A Tale of Two Halves
2016 can be described as a Tale of Two Halves. Many investors took a “risk-off” approach to the markets in the first half of the year due to a decline in oil prices and slow growth in both China and the US. The second half of the year saw a “risk-on” sentiment as many of the first half factors stabilized or improved in the second half. US Small Cap equities outperformed all other asset classes, up nearly 22%, while US Large Cap Equities were up almost 12%. Core Fixed Income, REITs, and other interest rate sensitive sectors were negatively impacted by the second half rising of interest rates and increased expected inflation and economic growth.
Looking to 2017, many economists expect global growth and inflation to improve. Concurrently, corporate earnings growth are expected to improve their levels in the upcoming year while interest rate sensitive assets may still face headwinds from three signaled interest rate increase from the Federal Reserve Bank.
US Economic News
The US Economy continues to show resilience seven years into a recovery. Employment, with an average of 176,000 jobs added each month, has been steadily improving. The housing market remains strong, consumer confidence hovers at high levels, and energy prices show signs of advancement. Third quarter GDP is estimated to be +3.5%, higher than the prior +3.2% previous estimate and +1.4% reading of the second quarter.
Dispersion in returns for equities has been increasing through 2016 as the ten primary economic sectors generated a wide variance in performance. Within Large Cap styles, Value significantly outperformed Growth stocks where traditional Value sectors such as financials, energy and industrials led the index. International stocks generated worse performance than US equities overall as the surprise results of the US presidential election has raised concerns about protectionist US trade policies.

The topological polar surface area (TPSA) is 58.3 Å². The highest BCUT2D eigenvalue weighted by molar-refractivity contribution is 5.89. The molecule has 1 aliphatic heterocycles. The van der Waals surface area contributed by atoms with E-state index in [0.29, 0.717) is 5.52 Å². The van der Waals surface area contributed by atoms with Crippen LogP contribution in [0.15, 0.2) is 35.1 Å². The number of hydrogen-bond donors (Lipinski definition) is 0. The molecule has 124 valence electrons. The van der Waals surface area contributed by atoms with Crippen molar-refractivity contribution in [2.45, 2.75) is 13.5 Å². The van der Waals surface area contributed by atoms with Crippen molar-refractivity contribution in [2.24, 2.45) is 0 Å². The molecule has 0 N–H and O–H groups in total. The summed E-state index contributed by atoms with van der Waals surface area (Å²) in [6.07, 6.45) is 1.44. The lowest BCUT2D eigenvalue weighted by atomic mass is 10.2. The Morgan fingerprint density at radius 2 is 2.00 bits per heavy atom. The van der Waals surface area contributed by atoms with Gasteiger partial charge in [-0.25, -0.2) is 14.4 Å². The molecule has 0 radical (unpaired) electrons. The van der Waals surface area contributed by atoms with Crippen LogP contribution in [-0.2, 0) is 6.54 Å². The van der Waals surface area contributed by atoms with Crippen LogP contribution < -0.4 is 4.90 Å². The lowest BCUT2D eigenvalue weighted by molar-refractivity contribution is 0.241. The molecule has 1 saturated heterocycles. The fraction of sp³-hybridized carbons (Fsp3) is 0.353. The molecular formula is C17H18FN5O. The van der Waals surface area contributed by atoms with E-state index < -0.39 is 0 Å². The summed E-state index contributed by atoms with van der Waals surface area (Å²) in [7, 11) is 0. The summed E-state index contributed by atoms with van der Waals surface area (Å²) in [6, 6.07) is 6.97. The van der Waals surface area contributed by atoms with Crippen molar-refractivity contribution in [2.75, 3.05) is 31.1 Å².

Anticipation of a hike in the fed funds rate, an improving economic outlook, and record equity prices were a few of the key drivers of fixed income performance in 2016. These factors were strong enough to allow the FOMC to follow through on their desire to normalize interest rates, and much of the fixed income yield curve continued to accelerate its rise after the election results were realized. A difference realized in the fourth quarter was the steepening of the yield curve as longer term interest rates rose. By the end of 2016, the 10-year US Treasury note rose to a yield of 2.45% from 1.60% on September 30th.